I took Dempsey for a further two more visits over the holiday. The four nurses were now struggling to stay co-ordinated and keep up as Fergus blundered forward. After a few more days he didn’t need his catheter or drip. He would ask to go out and over the next week progressed from a four nurse lift, to three and then two. Finally, 15 days after he was admitted, I got a triumphant call from a nurse saying she had got him up on her own. I went with Caroline the next day and brought him home.
F ergus, although unable to raise himself, still wanted to assert his authority in the pack. Rafferty, who had enjoyed two weeks of headship, didn’t see why he should give way to a disabled dog. On Caroline’s advice, baby gates were temporarily erected, but these were dispensed with after a few days. Once Fergus was able to get himself up and was steady on his feet, Rafferty accepted Fergus’ position and I could again safely leave all three boys together.
I think it was for at least another 10 days that I had to assist Fergus in getting to his feet. But as time went on he got stronger and was able more often to get himself up. His muscle wastage in that short time was extensive; particularly noticeable as he had been a well built dog. It was many months until he looked like he’d never been ill, and longer for all the hair to grow back properly over his various shaved patches. It is now January 2008 and today Fergus is fit and well - able to run, jump and play.
I often wonder how common these symptoms are. Are dogs euthanased too soon perhaps because of lack of knowledge, finance or facilities; thus vets are not able to study the illness for long enough? An older dog whose mobility is failing may well not be given a reprieve.
A few months after Fergus had started to become ill, I had a distraught phone call from Jill about Fergus’ sister. Wenna was at the vet and they thought she was presenting with the same symptoms as Fergus. I spoke with Jill’s vet and told him all I knew of the condition. He in turn liaised with the Animal Health Trust at Newmarket and came to the conclusion this was, indeed, the same condition.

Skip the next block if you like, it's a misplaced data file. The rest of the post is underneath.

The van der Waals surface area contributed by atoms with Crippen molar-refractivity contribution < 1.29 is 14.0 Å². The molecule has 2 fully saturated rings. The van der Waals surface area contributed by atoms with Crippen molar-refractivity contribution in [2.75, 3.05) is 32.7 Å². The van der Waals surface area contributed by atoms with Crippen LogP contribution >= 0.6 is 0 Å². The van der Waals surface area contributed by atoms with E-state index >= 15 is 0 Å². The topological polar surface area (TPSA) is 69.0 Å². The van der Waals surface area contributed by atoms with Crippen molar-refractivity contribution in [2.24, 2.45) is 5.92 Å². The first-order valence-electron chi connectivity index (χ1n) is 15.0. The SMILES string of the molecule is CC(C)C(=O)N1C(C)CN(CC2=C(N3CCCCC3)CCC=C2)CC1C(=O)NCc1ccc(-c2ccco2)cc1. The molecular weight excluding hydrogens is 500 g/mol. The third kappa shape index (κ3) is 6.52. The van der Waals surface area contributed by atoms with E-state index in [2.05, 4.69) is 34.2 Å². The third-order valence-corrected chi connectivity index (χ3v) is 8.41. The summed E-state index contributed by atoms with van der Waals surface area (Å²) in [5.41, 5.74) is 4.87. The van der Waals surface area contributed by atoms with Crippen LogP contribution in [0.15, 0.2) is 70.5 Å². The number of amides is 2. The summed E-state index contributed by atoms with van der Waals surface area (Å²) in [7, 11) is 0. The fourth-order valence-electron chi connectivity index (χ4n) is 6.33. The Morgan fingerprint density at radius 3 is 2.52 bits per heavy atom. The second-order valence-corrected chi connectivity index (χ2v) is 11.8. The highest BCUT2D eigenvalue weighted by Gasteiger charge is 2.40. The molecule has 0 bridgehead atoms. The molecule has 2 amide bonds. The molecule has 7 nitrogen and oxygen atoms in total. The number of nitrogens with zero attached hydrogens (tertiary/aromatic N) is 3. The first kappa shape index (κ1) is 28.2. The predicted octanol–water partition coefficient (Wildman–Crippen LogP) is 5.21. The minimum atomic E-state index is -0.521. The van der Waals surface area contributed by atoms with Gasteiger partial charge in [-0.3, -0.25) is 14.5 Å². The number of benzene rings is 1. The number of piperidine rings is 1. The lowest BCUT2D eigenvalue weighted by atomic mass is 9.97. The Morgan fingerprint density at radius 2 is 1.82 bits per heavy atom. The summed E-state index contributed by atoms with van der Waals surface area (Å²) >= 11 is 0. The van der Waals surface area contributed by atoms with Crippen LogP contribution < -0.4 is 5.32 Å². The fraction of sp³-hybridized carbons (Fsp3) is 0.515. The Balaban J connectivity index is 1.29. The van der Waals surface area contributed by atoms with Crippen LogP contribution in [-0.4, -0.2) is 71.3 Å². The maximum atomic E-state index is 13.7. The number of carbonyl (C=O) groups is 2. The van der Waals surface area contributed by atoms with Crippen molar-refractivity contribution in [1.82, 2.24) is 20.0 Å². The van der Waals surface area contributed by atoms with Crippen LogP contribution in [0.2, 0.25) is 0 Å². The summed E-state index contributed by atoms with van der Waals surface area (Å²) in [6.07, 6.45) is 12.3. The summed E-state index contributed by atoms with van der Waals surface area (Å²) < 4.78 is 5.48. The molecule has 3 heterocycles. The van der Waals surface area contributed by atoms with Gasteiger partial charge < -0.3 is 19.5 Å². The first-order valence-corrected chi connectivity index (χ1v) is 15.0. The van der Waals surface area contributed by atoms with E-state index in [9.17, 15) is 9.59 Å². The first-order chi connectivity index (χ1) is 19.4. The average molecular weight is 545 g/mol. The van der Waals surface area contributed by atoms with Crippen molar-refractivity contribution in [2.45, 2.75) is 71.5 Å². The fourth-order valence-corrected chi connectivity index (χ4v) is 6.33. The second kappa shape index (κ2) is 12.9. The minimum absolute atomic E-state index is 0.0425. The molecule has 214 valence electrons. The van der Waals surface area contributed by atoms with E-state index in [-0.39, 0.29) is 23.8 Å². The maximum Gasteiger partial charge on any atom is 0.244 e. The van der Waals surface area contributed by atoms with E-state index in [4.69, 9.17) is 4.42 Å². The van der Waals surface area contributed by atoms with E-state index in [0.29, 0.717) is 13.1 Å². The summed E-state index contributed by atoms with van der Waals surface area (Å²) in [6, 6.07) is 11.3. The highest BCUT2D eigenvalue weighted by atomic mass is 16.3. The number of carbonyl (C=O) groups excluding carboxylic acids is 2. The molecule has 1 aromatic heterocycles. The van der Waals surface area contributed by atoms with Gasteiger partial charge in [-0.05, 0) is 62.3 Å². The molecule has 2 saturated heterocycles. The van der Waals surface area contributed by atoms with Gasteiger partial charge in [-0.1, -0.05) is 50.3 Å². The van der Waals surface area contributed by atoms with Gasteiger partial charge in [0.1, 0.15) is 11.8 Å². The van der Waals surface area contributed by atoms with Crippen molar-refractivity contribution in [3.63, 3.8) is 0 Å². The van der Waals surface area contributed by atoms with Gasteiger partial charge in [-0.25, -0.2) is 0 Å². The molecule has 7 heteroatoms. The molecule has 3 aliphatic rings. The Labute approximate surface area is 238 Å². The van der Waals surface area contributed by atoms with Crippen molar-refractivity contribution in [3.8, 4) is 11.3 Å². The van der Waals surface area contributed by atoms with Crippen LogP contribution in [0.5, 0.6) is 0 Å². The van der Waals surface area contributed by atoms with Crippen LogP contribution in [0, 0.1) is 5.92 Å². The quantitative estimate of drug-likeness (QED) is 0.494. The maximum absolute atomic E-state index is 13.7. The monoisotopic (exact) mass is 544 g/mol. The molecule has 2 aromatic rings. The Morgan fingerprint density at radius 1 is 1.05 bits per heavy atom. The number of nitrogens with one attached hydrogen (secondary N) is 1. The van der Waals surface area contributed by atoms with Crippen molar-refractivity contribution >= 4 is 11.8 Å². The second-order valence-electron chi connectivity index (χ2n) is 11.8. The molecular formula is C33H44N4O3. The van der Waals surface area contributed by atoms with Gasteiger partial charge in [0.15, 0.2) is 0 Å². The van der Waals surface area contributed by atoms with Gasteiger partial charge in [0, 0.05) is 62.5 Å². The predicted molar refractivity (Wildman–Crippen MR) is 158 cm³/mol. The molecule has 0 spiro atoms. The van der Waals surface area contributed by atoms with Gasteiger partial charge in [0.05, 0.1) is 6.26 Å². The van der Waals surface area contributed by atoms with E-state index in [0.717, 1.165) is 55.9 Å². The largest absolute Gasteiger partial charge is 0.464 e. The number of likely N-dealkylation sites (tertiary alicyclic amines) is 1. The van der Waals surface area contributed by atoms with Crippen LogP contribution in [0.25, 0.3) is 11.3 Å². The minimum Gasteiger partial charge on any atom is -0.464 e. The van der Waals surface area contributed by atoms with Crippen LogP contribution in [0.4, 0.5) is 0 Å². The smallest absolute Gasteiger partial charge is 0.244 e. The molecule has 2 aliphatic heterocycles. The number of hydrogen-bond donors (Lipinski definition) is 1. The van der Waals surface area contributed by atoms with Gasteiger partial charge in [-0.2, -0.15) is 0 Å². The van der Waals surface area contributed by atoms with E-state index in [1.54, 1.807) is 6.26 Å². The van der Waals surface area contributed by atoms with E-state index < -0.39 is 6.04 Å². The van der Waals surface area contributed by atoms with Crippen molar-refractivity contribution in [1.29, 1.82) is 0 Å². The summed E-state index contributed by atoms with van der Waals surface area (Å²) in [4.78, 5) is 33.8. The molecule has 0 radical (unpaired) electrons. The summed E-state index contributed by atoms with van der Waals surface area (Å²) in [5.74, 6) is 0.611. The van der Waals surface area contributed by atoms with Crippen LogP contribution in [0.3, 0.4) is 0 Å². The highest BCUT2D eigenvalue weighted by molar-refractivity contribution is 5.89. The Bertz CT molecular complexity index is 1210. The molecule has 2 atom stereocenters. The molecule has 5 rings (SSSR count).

Jill and her husband live in a more urban area with near doggy neighbours. They, under vet supervision, elected to nurse Wenna at home. Daily I spoke with Jill and daily Wenna’s condition mimicked that of Fergus. At least I could reassure her that as this appeared to be the same problem, it was a good thing because that meant Wenna would recover well.
Duly Wenna did recover and today (January 2008) she also is fit and well.
You can read Wenna's story by clicking HERE
This now raises more questions. Was there something inherent in both these dogs that just needed a ‘trigger’ to activate? Fergus’s can be explained away by the immense stress the household had suffered in the preceeding summer. But what about Wenna? Jill had visited me with all her dogs on the 5th November. Had Wenna caught something from my land or Fergus? Her vet thought it too long before her illness to be significant and in any case all the tests – even for viruses not normally encountered in this country – were negative. If there was a familial link (Fergus and Wenna were always considered to be the twins of the litter), how could it lie dormant for five years and then strike two dogs within a couple of months of each other?
Now I nervously scrutinise any stumbling dog dreading that history will again repeat itself.
Any thoughts, or theories as to possible causes of the aforementioned are welcomed.
You can read more about Fergus by clicking HERE